About a week ago, I mentioned a wonderful potato/sausage soup that Mama concocted, and there were a couple of requests for the recipe! I have attempted to create a proper "recipe" from what she did...hopefully it makes sense. Hope you like it!
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Creamy Peasant Potage
2 strips bacon, cut into pieces
2 bratwurst, casings removed, sliced
6 mushrooms (6 ish...however many you want!), diced
1 onion, diced
3 cloves garlic, pressed or minced
5 med. potatoes, peeled, quartered, and sliced
1 can of evaporated milk
1/4 cup cold water
2 tablespoons cornstarch
chicken broth or bouillon
a little olive oil
Begin by rendering the bacon down a bit in your soup pan to let out some of the juices of the bacon. Add the bratwurst, onion, mushrooms and garlic. Slowly saute these together in the pan to caramelize...a low heat would be best, because you want to avoid burning! (When Mama made this here at my house, we let them caramelize together for at least half an hour to forty minutes.) You can add a bit of olive oil here if there aren't enough bacon juices to keep the ingredients from sticking while they caramelize.
While that is sauteing, in a separate pan boil the potatoes in a pan with just enough broth (or pure water & chicken bouillon...not too heavy on the bouillon) to cover, until tender. Add to the meat, onion, garlic & mushroom mixture. Add the evaporated milk. In a bowl or glass measuring cup mix together the 1/4 cup of cold water and 2 tablespoons of cornstarch. Add to the soup. Simmer until thickened, making sure that it doesn't stick. Enjoy!
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The Best Toast
Alright, I know it sounds silly to put a recipe in here for toast, of all things. But I assure you that this way produces an exceptionally good toast! Mama showed me how she does it last Tuesday when she was here as well, and my man and I had it with our "Creamy Peasant Potage" :).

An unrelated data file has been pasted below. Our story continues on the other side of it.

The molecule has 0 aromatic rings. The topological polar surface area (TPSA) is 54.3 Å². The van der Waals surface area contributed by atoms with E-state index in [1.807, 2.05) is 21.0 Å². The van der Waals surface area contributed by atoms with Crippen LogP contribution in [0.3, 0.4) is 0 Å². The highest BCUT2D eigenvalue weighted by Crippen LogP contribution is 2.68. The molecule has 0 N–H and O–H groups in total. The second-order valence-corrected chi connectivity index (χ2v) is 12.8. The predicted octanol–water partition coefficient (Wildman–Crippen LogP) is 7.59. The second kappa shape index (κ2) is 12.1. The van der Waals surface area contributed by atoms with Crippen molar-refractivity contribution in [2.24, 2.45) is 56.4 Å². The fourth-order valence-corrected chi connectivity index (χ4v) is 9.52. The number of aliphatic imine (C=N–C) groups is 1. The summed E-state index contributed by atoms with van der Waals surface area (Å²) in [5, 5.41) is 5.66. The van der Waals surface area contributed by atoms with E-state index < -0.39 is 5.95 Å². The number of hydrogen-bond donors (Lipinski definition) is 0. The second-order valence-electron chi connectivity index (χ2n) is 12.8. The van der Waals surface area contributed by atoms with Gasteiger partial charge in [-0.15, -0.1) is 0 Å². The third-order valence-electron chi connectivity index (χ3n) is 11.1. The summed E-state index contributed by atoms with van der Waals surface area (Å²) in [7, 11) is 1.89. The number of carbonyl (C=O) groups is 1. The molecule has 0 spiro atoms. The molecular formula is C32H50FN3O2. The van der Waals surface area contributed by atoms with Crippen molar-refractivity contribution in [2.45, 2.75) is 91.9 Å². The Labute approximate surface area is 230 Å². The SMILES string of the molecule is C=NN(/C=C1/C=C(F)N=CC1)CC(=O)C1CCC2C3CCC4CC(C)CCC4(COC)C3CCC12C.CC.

Anyway...what she did was take a loaf of stale french bread, and cut thick slices off of it by poking a large fork into it all the way around the loaf where she would have made the slice with her knife, and then pulled the slice off with her fingers. You know how you split an English muffin to put it in the toaster? It's like that. So the slice that you get isn't perfectly smooth on the side...it's kind of rough, and there's little "mountains and valleys" made out of the bread :). Then you just put those slices on a baking sheet and broil them for about five minutes. Watch them, because you'll want to take them out as soon as they get goldeny and almost brown on the peaks and crispy on the outside. Then spread them with butter and serve with your potage! It is delicious made this way...just like where you would read about in books where they put their bread on toasting forks and toast it in front of the fire.
~*~ "When the girl returned, some hours later, she carried a tray, with a cup of fragrant tea steaming on it; and a plate piled up with very hot buttered toast, cut thick, very brown on both sides, with the butter running through the holes in it in great golden drops, like honey from the honeycomb. The smell of that buttered toast simply talked to Toad, and with no uncertain voice; talked of warm kitchens, of breakfasts on bright frosty mornings, of cosy parlour firesides on winter evenings, when one's ramble was over and slippered feet were propped on the fender; of the purring of contented cats, and the twitter of sleepy canaries." ~*~
~from The Wind in the Willows by Kenneth Grahame